Cerebras Systems' announced its new CS-1 system here at Supercomputing 2019. The company unveiled its Wafer Scale Engine (WSE) at Hot Chips earlier this year, and the chip is almost as impressive as it is unbelievable: The world's largest chip, weighing in at an unbelievable 400,000 cores, 1.2 trillion transistors, 46,225 square millimeters of silicon, and 18 GB of on-chip memory, all in one chip that is as large as an entire wafer. Add in that the chip sucks 15kW of power and features 9 PB/s of memory bandwidth, and you've got a recipe for what is unquestionably the world's fastest AI processor.
Developing the chip was an incredibly complex task, but feeding all that compute enough power, not to mention enough cooling capacity, in a system reasonable enough for mass deployments is another matter entirely. Cerebras has pulled off that feat, and today the company unveiled the system and announced that the Argonne National Laboratory has already adopted it. The company also provided us detailed schematics of the internals of the system.
The system measures a mere 15 Rack Units tall, or roughly 26", so three can fit in a single rack. Given the performance, that's an incredibly compact package: It would take a 1,000-GPU cluster, which consumes 15 entire racks and half a megawatt of power, to match the performance of one CS-1 system. That's because a single Cerebras chip has 78 times more cores, 3,000 times more memory, and 10,000 times more memory bandwidth than a single GPU. It also has 33,000 times more bandwidth (PB/s).
A pod of Google's TPU v3 chips consumes 100kW of power, but only provides 1/3 the performance of a single CS-1 system. Overall, the CS-1 draws 1/5th the power and is 1/30th the size, yet is three times faster than an entire TPU pod.
In contrast, the Cerebras CS-1 consumes 20kW, with 4kW of power dedicated to the cooling subsystem, like fans, pumps, and the heat exchanger. The system delivers 15kW of power to the chip, and the remaining 1kW is lost to power supply inefficiencies.
Twelve 100GbE connections line the upper left corner of the system. These systems will work in tandem with larger supercomputers that execute traditional forms of compute. Data processed by a supercomputer will then flow into the CS-1 for additional AI processing, leveraging the strengths of the both types of compute for differing workloads. The system also scales out to numerous nodes via the networking fabric, meaning the CS-1 systems can work in larger groups. Cerebras has tested 'very large' clusters, which can then be managed as a single homogeneous system in model parallel of data parallel modes, but hasn't released official scalability metrics.
The entire Cerebras CS-1 consists of custom-built components. The system takes in power from the rear with twelve power connections. It then steps 54V down to 0.8V before delivering it to the chip. The power flows through the motherboard, as opposed to around it, and then into the processor, with separate regions of an unspecified number of cores each receiving their own supply of power. The wafer-scale chip consists of many die tied together with an on-die networking fabric, but we're told that the power delivery is more granular than a die/reticle flash. That ensures consistent delivery of power across the wafer, and also minimizes on-chip power distribution planes.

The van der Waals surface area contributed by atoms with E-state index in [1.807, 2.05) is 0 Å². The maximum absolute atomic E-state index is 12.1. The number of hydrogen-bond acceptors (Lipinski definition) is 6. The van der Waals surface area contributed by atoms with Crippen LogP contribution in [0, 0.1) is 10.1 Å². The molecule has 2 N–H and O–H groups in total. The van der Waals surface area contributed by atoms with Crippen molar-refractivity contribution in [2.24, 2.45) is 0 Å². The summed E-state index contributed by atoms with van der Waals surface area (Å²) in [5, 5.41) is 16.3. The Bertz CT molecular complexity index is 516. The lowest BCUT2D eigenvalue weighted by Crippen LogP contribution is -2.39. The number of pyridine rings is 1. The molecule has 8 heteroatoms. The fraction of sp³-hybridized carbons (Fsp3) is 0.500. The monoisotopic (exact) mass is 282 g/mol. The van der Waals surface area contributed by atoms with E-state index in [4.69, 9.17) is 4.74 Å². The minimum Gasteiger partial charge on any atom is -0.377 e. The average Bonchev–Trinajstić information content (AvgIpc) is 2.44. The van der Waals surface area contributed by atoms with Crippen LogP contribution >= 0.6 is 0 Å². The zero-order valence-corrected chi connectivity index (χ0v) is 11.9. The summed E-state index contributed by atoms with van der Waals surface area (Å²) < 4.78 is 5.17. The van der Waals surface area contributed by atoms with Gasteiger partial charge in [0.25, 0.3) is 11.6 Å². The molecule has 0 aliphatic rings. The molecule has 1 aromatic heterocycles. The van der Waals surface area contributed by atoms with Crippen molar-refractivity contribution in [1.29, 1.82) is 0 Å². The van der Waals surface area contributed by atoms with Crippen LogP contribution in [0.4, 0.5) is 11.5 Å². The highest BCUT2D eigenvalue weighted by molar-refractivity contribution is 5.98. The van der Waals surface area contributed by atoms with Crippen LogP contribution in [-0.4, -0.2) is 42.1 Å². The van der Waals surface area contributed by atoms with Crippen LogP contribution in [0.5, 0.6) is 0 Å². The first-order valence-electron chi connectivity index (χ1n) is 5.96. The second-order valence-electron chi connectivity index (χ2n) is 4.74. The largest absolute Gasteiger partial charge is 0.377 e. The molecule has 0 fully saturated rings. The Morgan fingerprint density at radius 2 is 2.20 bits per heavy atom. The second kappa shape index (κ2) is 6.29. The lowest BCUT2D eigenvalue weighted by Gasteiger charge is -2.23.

The "engine block" sits up front. This is a sandwiched design that has the power subsystem, motherboard, chip, and cold plate mounted as one assembly (left). The cold plate receives water from a manifold to the right, which then delivers cooled water to several individual zones on the surface of the cooling plate. The heated water is then extracted, again from the small zones that ensure consistent thermal dissipation, and pumped down to the heat exchanger at the bottom of the unit. The exchanger consists of an EMI grill and is cooled by powerful fans that employ air straighteners. Overall, the chip runs at half the junction temperature of a standard GPU, which increases reliability.
All of the individual units, like the 6+6 power supplies, heat pumps, fans, and heat exchanger, are redundant and hot-swappable to minimize downtime and failures.
The chip is fabbed on TSMC's 16nm process, which the company chose due to its maturity and the scheduling of its product release. Cerebras hasn't specified the clock speeds, but tells us the chip doesn't run at a very "aggressive" clock (which the company defined as a range from 2.5GHz to 3GHz). The company will provide specifics in the near future.
Cerebras hasn't specified pricing for the unit, though we're told it is "several million." We expect that this unit will attract attention from the military and intelligence communities for any multitude of purposes, including nuclear modeling, but Cerebras can't divulge several of its customers (for obvious reasons). It's safe to assume they are the types with nearly unlimited budgets, so pricing isn't a concern.
On the public-facing side, the Argonne National Laboratory is using the first systems for cancer research and basic science, like studying black holes. Cerebras has a software ecosystem already in place, and the unit can accept standard PyTorch and TensorFlow code that is easily modified with the company's software tools and APIs. The company also allows customers instruction-level access to the silicon, which stands in contrast to GPU vendors.
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Paul Alcorn is the Deputy Managing Editor for Tom's Hardware US. He writes news and reviews on CPUs, storage and enterprise hardware.